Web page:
First dates are always nerve wracking. It’s an eyeless chemistry experiment: mix two unknown quantities together, haphazardly, with no prior knowledge of how they will react to one another, hoping only for the best.
Sometimes it works; most times it doesn’t. Usually, you get a lacklustre fizz that initially promised something more explosive, but rapidly decays into a disappointing formless goo. Better luck next time.
The problem was a paucity of information. You didn’t know enough about your date’s political views, their taste in music, art and food, their social tribe. Your efforts were courageous, but always doomed to fail. What a waste of time. Why did you even bother in the first place?
In the futuristic film Sight (2011), an innovative new technology provides a unique solution to this problem: an ocular implant named “Sight” that displays real-time data on objects in your field of vision. It takes the form of a scrolling graphical overlay that pops up when you open your fridge, for example, telling you exactly how much food is left, precise calorie counts and recommendations for more efficient storage.
Sight also comes in handy when you’re on a date with a woman you’ve never met before; her strangeness is diminished by your ability to preemptively access her “profile” on the web. On it, you will find all you need to know, avoiding any unintended faux pas in conversation. But if she doesn’t give too much away there, then you can always use Sight to lauch an application that analyses her micro-expressions as you interact, keeping a score of how well you’re doing and giving instructions on how to optimize the encounter.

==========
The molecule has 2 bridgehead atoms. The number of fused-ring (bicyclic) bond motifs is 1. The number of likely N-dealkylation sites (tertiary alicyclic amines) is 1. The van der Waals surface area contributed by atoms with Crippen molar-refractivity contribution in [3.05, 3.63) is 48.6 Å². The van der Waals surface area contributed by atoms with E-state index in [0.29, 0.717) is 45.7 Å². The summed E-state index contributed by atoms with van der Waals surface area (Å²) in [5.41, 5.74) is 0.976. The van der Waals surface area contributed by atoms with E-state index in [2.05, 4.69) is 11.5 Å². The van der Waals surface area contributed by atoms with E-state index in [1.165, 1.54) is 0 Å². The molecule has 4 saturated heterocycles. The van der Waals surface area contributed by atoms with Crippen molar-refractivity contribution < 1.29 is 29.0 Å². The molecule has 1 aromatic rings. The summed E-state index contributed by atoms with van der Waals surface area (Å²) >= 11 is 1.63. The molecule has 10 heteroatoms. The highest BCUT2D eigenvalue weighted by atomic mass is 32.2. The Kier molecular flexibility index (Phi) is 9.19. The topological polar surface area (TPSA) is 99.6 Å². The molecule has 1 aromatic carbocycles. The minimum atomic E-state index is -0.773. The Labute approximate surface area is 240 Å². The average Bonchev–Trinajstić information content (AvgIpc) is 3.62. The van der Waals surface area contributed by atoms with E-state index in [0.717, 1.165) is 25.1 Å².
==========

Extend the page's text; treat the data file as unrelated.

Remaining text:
Sight’s power is in its ubiquity. Everybody uses it. The line between life offline and online is completely blurred, if not non-existent.
Though a more physically integrated version, this is not unlike our experience of information technology in the present day. Our personal lives are becoming increasingly mediated by it.
The artist Banksy observed this modern phenomenon in his latest artwork. In it, he depicts a young couple embracing, enraptured not by each other, but by the mobile phones they’re both holding; lovingly gazing at the screens of their respective devices.
We now have a close relationship with our technology. But the feelings of affection may be more one-sided than we realize.
For the other party it is more a partnership of utility than it is sentiment.
Their primary concern being the commoditization of our data.
Though the previous sentence could be easily read in an ominous tone. It is not intended as such. It is merely a statement of fact.
Technology companies are more intimately involved in our personal lives than government is. NSA surveillance fears aside, enormous companies like Facebook and Google are able to gather vast amounts of information on their users on a daily basis.
Facebook has over 1 billion users and is actively mining the data it gathers from that vast user base to build a highly valuable business.
“Revenue climbed 72% to $2.5 billion, beating the $2.36 billion expected by analysts, as online retailers and other advertisers increasingly use Facebook ads to boost sales.”
– Wall Street Journal
Writer and technology entrepreneur Jaron Lanier has also characterized this as an unequal “information relationship” between the company and its users, where the party with access to the largest computers – those most efficient at gathering information (the company) – wields the most power.
It is the power to ascertain an individual’s entire online identity by collecting huge amounts of data on them.
Jaron Lanier makes the point that these companies do not necessarily have nefarious intentions but that this power differential is just a natural consequence of the sprawling information systems we’re creating.
There has been no comprehensive and wide-ranging public discussion around these practices, probably because they are so new. We are right at the beginning of the era of “big data”.